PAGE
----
As the Pacific Northwest pushes through a prolonged heat wave, Multnomah County, along with partner organizations, outreach teams and mutual aid groups continue to work hard to reach people in the field.
Multnomah County’s Department of Community Justice’s Mental Health Mobile Unit is a part of the important effort. The unit typically provides “drop-in” service to people regularly reached by the team and others who may need a lifeline. Though the unit was originally created to reach people in an additional way amid the COVID-19 pandemic, its method of connecting with people in need is being leveraged more and more often during extreme heat and cold weather events.
“It’s an attempt to meet people where they’re at and change the way services are delivered,” said John McVay, a sworn community justice manager with the Department of Community Justice (DCJ), the department that provides community supervision for people involved in the justice system.
On Wednesday afternoon, the team set up at one of its normal outreach locations on Southeast 122nd Ave. and East Burnside. The three-person unit, which typically includes two parole and probation officers and a corrections technician, also makes visits to Old Town and areas of Northeast Portland.
However, the team strives to be present at the same spot on the same days and at the same time.
“That’s meant to establish consistency, because what we’re doing is working hard to build relationships with the people we’re working with,” said McVay. “We’re working hard to connect people to services and, in this case, cool places amid sweltering heat.”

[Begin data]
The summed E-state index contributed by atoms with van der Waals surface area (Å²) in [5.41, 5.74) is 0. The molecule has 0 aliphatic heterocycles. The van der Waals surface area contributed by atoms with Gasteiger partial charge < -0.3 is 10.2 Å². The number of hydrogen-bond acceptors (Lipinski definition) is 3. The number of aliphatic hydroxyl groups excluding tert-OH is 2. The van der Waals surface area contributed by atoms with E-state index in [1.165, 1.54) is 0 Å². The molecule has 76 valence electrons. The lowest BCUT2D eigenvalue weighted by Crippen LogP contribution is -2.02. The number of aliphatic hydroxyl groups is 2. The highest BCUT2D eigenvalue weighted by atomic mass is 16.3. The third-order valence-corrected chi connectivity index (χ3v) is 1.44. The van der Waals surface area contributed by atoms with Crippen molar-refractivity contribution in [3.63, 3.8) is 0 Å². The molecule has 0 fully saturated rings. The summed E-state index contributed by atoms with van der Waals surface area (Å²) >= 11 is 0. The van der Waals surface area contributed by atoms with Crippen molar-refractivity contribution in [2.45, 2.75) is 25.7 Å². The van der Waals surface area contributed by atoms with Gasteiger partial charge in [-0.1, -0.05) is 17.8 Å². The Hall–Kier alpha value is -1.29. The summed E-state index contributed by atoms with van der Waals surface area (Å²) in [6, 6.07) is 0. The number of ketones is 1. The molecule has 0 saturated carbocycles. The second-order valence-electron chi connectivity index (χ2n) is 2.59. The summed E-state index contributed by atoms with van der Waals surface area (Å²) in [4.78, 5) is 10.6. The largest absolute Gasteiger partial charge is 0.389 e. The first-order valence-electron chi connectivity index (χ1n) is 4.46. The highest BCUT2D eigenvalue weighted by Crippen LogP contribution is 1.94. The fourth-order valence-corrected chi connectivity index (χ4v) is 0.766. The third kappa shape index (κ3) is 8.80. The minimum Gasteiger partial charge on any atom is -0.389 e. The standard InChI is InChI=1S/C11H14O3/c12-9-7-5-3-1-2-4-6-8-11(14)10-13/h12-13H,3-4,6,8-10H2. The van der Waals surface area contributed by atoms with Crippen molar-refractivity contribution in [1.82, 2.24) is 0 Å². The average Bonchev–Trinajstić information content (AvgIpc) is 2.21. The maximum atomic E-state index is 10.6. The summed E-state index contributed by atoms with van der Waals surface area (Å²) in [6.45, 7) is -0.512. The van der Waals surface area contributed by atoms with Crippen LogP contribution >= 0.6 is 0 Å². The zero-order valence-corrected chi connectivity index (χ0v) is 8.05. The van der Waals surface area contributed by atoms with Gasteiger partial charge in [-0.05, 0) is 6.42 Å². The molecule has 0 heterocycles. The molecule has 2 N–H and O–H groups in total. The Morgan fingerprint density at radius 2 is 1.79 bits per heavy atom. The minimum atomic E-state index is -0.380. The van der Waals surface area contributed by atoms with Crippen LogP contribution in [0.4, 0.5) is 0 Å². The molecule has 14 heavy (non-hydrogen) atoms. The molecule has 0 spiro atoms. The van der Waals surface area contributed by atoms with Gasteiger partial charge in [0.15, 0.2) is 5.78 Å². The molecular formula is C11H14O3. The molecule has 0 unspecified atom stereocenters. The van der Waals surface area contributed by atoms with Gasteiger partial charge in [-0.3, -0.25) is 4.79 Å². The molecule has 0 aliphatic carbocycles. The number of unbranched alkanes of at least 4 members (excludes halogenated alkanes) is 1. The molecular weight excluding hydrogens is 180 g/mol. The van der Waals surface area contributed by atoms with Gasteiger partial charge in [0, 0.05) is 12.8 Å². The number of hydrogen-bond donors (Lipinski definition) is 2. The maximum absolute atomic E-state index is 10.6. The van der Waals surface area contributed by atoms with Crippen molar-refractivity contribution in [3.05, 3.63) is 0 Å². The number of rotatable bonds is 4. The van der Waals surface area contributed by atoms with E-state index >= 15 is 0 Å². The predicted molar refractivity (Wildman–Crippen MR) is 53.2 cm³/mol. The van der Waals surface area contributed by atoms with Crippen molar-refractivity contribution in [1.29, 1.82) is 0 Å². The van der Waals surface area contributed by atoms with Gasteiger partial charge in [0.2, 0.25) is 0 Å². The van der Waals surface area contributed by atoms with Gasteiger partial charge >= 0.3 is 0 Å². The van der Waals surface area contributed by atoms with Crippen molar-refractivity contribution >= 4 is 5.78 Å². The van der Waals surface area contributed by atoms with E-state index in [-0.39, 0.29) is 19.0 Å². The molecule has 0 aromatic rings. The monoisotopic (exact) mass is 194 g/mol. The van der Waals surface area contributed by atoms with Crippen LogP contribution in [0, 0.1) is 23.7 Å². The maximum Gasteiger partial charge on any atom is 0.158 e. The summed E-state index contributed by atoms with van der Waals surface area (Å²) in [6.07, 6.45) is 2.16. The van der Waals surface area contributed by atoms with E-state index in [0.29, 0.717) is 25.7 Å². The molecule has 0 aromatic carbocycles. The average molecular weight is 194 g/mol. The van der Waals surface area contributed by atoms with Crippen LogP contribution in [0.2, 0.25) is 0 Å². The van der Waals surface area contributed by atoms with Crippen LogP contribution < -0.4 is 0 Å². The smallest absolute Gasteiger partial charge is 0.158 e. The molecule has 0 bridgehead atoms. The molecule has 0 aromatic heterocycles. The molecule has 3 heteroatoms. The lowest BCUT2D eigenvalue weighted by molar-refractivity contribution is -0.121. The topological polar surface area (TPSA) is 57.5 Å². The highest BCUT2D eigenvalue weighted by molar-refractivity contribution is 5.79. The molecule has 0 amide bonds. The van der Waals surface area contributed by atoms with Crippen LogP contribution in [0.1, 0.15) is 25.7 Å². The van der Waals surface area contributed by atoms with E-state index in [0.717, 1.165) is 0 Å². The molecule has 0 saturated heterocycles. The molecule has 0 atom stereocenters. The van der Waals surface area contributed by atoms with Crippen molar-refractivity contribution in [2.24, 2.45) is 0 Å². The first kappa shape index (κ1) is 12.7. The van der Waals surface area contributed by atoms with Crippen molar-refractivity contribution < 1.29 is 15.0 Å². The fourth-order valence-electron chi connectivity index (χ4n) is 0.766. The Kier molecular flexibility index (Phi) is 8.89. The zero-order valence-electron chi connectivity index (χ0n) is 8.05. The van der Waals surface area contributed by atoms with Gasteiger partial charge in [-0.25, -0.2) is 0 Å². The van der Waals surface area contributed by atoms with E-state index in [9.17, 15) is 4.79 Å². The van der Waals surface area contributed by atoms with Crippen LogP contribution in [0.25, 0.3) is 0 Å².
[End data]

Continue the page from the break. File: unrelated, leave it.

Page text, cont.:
During a two-hour window on Wednesday morning, the team handed out four cases of water and 75 lunches catered by Multnomah County’s Juvenile Services Division Courtyard Cafe and Catering Services, as well as basic supplies and cooling towels as temperatures continued to climb.
“We are also distributing cooling kits and providing information about misting stations and cooling shelters and cool spaces, especially at the nearby East Portland Community Center, as well as the Midland Library,” said McVay.
Among the many goals of the team is to re-engage people who are on community supervision or parole and probation, and also to simply work with vulnerable populations to provide basic services.
“A lot of times people have an image of parole and probation as only about taking people to custody,” said McVay. “While we hold people accountable, what we also do is help people re-engage and move on with their lives. We develop relationships with people who we’re working with.”